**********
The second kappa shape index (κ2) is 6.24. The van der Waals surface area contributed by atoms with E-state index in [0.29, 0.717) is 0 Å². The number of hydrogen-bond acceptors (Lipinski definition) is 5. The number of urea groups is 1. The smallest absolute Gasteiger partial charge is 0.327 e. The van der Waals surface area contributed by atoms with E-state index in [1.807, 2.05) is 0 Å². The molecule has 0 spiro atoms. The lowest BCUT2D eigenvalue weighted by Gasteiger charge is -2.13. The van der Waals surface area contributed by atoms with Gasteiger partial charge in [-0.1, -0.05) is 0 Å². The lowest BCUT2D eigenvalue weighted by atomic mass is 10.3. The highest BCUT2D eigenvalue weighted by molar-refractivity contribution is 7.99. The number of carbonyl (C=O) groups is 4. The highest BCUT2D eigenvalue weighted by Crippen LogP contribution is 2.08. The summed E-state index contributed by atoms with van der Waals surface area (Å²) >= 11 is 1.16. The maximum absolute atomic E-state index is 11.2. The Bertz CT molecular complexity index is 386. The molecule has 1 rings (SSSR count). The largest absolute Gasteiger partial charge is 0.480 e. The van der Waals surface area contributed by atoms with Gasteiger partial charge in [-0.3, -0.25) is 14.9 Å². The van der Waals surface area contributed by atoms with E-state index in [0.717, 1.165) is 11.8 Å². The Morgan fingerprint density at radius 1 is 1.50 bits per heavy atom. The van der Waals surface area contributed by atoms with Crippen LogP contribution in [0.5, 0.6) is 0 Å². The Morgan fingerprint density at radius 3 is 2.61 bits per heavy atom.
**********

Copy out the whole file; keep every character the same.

The second kappa shape index (κ2) is 6.24. The van der Waals surface area contributed by atoms with E-state index in [0.29, 0.717) is 0 Å². The number of hydrogen-bond acceptors (Lipinski definition) is 5. The number of urea groups is 1. The smallest absolute Gasteiger partial charge is 0.327 e. The van der Waals surface area contributed by atoms with E-state index in [1.807, 2.05) is 0 Å². The molecule has 0 spiro atoms. The lowest BCUT2D eigenvalue weighted by Gasteiger charge is -2.13. The van der Waals surface area contributed by atoms with Gasteiger partial charge in [-0.1, -0.05) is 0 Å². The lowest BCUT2D eigenvalue weighted by atomic mass is 10.3. The highest BCUT2D eigenvalue weighted by molar-refractivity contribution is 7.99. The number of carbonyl (C=O) groups is 4. The highest BCUT2D eigenvalue weighted by Crippen LogP contribution is 2.08. The summed E-state index contributed by atoms with van der Waals surface area (Å²) >= 11 is 1.16. The maximum absolute atomic E-state index is 11.2. The Bertz CT molecular complexity index is 386. The molecule has 1 rings (SSSR count). The largest absolute Gasteiger partial charge is 0.480 e. The van der Waals surface area contributed by atoms with Gasteiger partial charge in [-0.3, -0.25) is 14.9 Å². The van der Waals surface area contributed by atoms with E-state index in [0.717, 1.165) is 11.8 Å². The Morgan fingerprint density at radius 1 is 1.50 bits per heavy atom. The van der Waals surface area contributed by atoms with Crippen LogP contribution in [0.5, 0.6) is 0 Å². The Morgan fingerprint density at radius 3 is 2.61 bits per heavy atom.